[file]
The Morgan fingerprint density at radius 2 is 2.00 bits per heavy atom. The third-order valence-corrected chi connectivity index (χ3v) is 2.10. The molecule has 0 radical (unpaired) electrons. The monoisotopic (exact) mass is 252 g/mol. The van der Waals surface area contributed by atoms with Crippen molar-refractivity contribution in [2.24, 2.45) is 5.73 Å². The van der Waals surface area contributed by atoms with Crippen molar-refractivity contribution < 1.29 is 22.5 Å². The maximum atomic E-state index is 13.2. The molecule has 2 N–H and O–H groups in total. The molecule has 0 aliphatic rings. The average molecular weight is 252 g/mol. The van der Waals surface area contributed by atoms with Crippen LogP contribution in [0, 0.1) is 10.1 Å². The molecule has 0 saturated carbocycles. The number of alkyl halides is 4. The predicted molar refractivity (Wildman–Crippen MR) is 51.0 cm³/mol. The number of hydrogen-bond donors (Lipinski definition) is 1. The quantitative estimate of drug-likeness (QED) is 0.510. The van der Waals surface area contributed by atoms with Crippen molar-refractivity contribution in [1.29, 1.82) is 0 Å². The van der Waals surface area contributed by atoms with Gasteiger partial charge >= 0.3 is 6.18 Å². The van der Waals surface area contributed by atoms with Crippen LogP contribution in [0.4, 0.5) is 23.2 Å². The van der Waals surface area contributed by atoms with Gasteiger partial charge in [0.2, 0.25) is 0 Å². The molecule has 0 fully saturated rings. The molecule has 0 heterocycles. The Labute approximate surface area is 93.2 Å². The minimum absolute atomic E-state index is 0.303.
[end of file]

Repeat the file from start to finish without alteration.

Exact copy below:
The Morgan fingerprint density at radius 2 is 2.00 bits per heavy atom. The third-order valence-corrected chi connectivity index (χ3v) is 2.10. The molecule has 0 radical (unpaired) electrons. The monoisotopic (exact) mass is 252 g/mol. The van der Waals surface area contributed by atoms with Crippen molar-refractivity contribution in [2.24, 2.45) is 5.73 Å². The van der Waals surface area contributed by atoms with Crippen molar-refractivity contribution < 1.29 is 22.5 Å². The maximum atomic E-state index is 13.2. The molecule has 2 N–H and O–H groups in total. The molecule has 0 aliphatic rings. The average molecular weight is 252 g/mol. The van der Waals surface area contributed by atoms with Crippen LogP contribution in [0, 0.1) is 10.1 Å². The molecule has 0 saturated carbocycles. The number of alkyl halides is 4. The predicted molar refractivity (Wildman–Crippen MR) is 51.0 cm³/mol. The number of hydrogen-bond donors (Lipinski definition) is 1. The quantitative estimate of drug-likeness (QED) is 0.510. The van der Waals surface area contributed by atoms with Crippen molar-refractivity contribution in [1.29, 1.82) is 0 Å². The van der Waals surface area contributed by atoms with Gasteiger partial charge >= 0.3 is 6.18 Å². The van der Waals surface area contributed by atoms with Crippen LogP contribution in [0.4, 0.5) is 23.2 Å². The van der Waals surface area contributed by atoms with Gasteiger partial charge in [0.2, 0.25) is 0 Å². The molecule has 0 fully saturated rings. The molecule has 0 heterocycles. The Labute approximate surface area is 93.2 Å². The minimum absolute atomic E-state index is 0.303.